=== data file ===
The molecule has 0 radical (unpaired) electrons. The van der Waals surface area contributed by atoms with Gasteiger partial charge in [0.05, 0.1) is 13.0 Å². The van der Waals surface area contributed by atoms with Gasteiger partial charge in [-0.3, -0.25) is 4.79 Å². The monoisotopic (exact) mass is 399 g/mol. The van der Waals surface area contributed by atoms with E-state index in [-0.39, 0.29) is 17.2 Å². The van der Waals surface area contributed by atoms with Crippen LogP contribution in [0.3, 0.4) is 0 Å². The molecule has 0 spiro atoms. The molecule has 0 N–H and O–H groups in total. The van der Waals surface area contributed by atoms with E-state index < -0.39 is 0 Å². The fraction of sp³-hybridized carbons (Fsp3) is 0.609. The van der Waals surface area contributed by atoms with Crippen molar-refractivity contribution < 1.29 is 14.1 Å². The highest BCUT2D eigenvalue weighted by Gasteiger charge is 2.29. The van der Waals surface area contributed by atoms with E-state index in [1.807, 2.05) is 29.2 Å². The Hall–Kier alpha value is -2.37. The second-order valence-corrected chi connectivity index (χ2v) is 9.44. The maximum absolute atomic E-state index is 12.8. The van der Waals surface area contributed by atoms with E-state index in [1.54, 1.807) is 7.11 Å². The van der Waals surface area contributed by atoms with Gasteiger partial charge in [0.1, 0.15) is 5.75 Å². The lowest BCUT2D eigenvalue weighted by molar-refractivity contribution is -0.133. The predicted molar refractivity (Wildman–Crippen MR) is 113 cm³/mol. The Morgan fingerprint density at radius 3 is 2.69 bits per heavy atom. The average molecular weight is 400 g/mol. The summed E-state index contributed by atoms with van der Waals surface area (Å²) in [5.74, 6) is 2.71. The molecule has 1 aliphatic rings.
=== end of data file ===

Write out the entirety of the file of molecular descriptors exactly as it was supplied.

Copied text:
The molecule has 0 radical (unpaired) electrons. The van der Waals surface area contributed by atoms with Gasteiger partial charge in [0.05, 0.1) is 13.0 Å². The van der Waals surface area contributed by atoms with Gasteiger partial charge in [-0.3, -0.25) is 4.79 Å². The monoisotopic (exact) mass is 399 g/mol. The van der Waals surface area contributed by atoms with E-state index in [-0.39, 0.29) is 17.2 Å². The van der Waals surface area contributed by atoms with Crippen LogP contribution in [0.3, 0.4) is 0 Å². The molecule has 0 spiro atoms. The molecule has 0 N–H and O–H groups in total. The van der Waals surface area contributed by atoms with E-state index < -0.39 is 0 Å². The fraction of sp³-hybridized carbons (Fsp3) is 0.609. The van der Waals surface area contributed by atoms with Crippen molar-refractivity contribution < 1.29 is 14.1 Å². The highest BCUT2D eigenvalue weighted by Gasteiger charge is 2.29. The van der Waals surface area contributed by atoms with E-state index in [1.807, 2.05) is 29.2 Å². The Hall–Kier alpha value is -2.37. The second-order valence-corrected chi connectivity index (χ2v) is 9.44. The maximum absolute atomic E-state index is 12.8. The van der Waals surface area contributed by atoms with E-state index in [1.54, 1.807) is 7.11 Å². The van der Waals surface area contributed by atoms with Gasteiger partial charge in [0.1, 0.15) is 5.75 Å². The lowest BCUT2D eigenvalue weighted by molar-refractivity contribution is -0.133. The predicted molar refractivity (Wildman–Crippen MR) is 113 cm³/mol. The Morgan fingerprint density at radius 3 is 2.69 bits per heavy atom. The average molecular weight is 400 g/mol. The summed E-state index contributed by atoms with van der Waals surface area (Å²) in [5.74, 6) is 2.71. The molecule has 1 aliphatic rings.